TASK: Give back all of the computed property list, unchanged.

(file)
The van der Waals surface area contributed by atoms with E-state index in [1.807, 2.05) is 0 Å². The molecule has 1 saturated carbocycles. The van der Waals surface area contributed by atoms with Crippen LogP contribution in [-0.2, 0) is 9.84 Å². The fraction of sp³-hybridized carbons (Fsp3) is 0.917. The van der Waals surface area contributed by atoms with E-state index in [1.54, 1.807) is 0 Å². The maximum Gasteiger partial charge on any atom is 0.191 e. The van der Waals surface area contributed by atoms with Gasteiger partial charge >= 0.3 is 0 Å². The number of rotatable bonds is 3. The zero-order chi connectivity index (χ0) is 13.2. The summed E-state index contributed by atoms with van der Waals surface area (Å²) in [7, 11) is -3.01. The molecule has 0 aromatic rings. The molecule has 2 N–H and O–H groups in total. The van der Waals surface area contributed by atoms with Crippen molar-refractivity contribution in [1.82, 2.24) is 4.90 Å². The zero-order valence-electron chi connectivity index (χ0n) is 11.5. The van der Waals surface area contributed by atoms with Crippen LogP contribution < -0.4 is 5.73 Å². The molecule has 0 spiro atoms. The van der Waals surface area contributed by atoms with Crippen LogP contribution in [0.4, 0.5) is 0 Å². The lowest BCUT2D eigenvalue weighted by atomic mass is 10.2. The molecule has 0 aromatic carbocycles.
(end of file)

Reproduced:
The van der Waals surface area contributed by atoms with E-state index in [1.807, 2.05) is 0 Å². The molecule has 1 saturated carbocycles. The van der Waals surface area contributed by atoms with Crippen LogP contribution in [-0.2, 0) is 9.84 Å². The fraction of sp³-hybridized carbons (Fsp3) is 0.917. The van der Waals surface area contributed by atoms with E-state index in [1.54, 1.807) is 0 Å². The maximum Gasteiger partial charge on any atom is 0.191 e. The van der Waals surface area contributed by atoms with Gasteiger partial charge >= 0.3 is 0 Å². The number of rotatable bonds is 3. The zero-order chi connectivity index (χ0) is 13.2. The summed E-state index contributed by atoms with van der Waals surface area (Å²) in [7, 11) is -3.01. The molecule has 0 aromatic rings. The molecule has 2 N–H and O–H groups in total. The van der Waals surface area contributed by atoms with Crippen molar-refractivity contribution in [1.82, 2.24) is 4.90 Å². The zero-order valence-electron chi connectivity index (χ0n) is 11.5. The van der Waals surface area contributed by atoms with Crippen LogP contribution < -0.4 is 5.73 Å². The molecule has 0 spiro atoms. The van der Waals surface area contributed by atoms with Crippen LogP contribution in [0.4, 0.5) is 0 Å². The lowest BCUT2D eigenvalue weighted by atomic mass is 10.2. The molecule has 0 aromatic carbocycles.